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Ebola Outbreak Declared Over in Democratic Republic of Congo After Four Deaths

An outbreak of Ebola virus in Democratic Republic of Congo has ended, the World Health Organization says.
Image: Firmin Gbiara operates the radio in Obo
A radio network set up to help warn people about the Lord's Resistance Army helped get the word out about an Ebola outbreak in Democratic Republic of CongoCatholic Relief Services

A small outbreak of Ebola in the Democratic Republic of Congo (DRC) is over, the World Health Organization said Sunday.

Four people died and four survived being infected by the virus, WHO said. It was the first reported outbreak of Ebola since the 2014-2016 epidemic in West Africa that infected more than 28,000 people and killed more than 11,000 of them.

Image: Firmin Gbiara operates the radio in Obo
Radio networks operated by Catholic Relief Services were used to get work out about an Ebola outbreak in Congo that was delcared over SundayCatholic Relief Services

This one was in a far more remote area but aid groups moved in as quickly as they could in a region with few roads and almost no communications to warn people and to control the virus.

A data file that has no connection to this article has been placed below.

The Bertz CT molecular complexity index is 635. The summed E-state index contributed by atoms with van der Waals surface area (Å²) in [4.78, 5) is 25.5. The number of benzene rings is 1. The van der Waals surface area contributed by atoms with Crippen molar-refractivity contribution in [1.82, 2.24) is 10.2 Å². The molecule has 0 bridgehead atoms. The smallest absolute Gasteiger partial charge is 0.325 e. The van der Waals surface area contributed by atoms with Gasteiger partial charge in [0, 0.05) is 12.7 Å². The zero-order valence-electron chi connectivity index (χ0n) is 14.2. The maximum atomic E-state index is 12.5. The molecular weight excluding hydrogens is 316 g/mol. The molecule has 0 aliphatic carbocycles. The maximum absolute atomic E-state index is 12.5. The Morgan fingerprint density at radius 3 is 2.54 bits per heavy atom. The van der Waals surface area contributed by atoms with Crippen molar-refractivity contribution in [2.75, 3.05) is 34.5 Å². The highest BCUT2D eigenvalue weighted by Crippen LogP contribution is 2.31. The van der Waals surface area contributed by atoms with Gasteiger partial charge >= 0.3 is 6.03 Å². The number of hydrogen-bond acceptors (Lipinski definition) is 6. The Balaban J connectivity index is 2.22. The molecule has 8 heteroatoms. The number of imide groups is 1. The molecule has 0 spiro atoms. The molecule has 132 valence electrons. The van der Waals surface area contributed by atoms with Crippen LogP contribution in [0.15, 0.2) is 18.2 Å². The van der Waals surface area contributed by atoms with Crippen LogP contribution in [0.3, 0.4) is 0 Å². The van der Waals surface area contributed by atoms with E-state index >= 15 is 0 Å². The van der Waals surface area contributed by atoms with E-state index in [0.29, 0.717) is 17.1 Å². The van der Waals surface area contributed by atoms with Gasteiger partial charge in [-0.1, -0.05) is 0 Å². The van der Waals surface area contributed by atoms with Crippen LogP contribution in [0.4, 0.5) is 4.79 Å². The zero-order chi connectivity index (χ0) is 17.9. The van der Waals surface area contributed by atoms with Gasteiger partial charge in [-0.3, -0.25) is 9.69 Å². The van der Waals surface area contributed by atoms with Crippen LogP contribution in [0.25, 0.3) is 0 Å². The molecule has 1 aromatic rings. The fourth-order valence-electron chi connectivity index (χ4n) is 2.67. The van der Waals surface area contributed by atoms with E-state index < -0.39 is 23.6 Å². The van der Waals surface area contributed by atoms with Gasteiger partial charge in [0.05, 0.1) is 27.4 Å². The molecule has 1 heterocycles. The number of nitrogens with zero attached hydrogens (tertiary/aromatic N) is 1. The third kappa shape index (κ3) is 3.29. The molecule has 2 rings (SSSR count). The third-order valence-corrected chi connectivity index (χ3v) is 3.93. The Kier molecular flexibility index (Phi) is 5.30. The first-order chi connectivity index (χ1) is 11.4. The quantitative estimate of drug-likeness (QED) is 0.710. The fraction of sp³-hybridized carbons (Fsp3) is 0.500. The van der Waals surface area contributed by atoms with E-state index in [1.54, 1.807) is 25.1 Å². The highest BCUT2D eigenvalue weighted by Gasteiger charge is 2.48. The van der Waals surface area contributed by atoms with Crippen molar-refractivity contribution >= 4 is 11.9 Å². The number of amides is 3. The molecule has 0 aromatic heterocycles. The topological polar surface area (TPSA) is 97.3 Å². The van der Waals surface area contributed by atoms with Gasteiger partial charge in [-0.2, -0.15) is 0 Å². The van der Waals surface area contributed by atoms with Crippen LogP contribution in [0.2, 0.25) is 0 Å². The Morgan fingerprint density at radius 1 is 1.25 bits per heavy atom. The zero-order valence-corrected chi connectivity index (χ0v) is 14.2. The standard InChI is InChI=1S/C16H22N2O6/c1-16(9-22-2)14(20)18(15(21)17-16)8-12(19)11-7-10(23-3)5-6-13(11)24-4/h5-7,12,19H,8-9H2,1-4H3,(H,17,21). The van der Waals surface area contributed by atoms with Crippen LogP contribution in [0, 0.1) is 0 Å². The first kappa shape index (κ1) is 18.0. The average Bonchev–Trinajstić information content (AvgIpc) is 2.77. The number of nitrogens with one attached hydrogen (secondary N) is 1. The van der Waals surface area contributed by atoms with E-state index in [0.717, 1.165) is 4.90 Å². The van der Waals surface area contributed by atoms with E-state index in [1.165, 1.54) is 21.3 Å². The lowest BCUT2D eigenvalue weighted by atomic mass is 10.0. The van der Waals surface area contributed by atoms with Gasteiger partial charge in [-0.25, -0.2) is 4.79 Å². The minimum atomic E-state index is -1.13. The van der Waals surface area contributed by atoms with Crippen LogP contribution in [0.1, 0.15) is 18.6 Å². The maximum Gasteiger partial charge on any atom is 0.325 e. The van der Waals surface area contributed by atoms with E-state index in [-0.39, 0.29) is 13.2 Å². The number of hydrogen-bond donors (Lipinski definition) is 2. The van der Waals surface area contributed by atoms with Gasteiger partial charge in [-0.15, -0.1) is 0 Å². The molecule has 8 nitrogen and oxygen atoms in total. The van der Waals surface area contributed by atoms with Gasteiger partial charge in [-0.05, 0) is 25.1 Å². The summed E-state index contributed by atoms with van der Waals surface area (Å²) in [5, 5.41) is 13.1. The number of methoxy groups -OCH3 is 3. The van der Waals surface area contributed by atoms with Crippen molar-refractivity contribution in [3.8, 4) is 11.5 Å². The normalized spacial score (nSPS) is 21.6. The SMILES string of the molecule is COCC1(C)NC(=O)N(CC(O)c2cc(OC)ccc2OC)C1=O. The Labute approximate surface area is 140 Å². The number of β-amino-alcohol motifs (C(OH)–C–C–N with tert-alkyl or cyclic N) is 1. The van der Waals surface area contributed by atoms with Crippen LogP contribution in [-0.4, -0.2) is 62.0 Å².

"With the end of this epidemic, DRC has once again proved to the world that we can control the very deadly Ebola virus if we respond early in a coordinated and efficient way,” said WHO Director-General Dr. Tedros Adhanom Ghebreyesus.

Related: Ebola Outbreak in Congo to Cost $10 Million

The U.S. Centers for Disease Control and Prevention sent three disease detectives to help. “This highlights what is possible when countries are prepared to prevent, detect, and respond to disease outbreaks,” the CDC said in a statement.

The CDC trained nine epidemiologists from DRC who helped fight the outbreak.

It’s been 42 days since the last known case.

“A total of 583 contacts were registered and closely monitored, but no known contacts developed signs or symptoms of Ebola virus disease,” the WHO said.

The CDC, WHO and other groups argue strongly for foreign aid to help countries build up their health systems so they can detect outbreaks of disease and stop them before they spread to nearby countries and around the world.

Related: Radio Network Helps in Ebola Fight

Aid groups had to rebuild roads and bridges to reach the area most affected by the virus. And, complicating matters, the Lord's Resistance Army militia regularly patrols and attacks villages across the region.

The WHO and the government of DRC considered using an experimental Ebola vaccine but, in the end, did not.

“Together with partners, we are committed to continuing support to the government of DRC to strengthen the health system and improve healthcare delivery and preparedness at all levels,” said Matshidiso Moeti, the WHO regional director for Africa.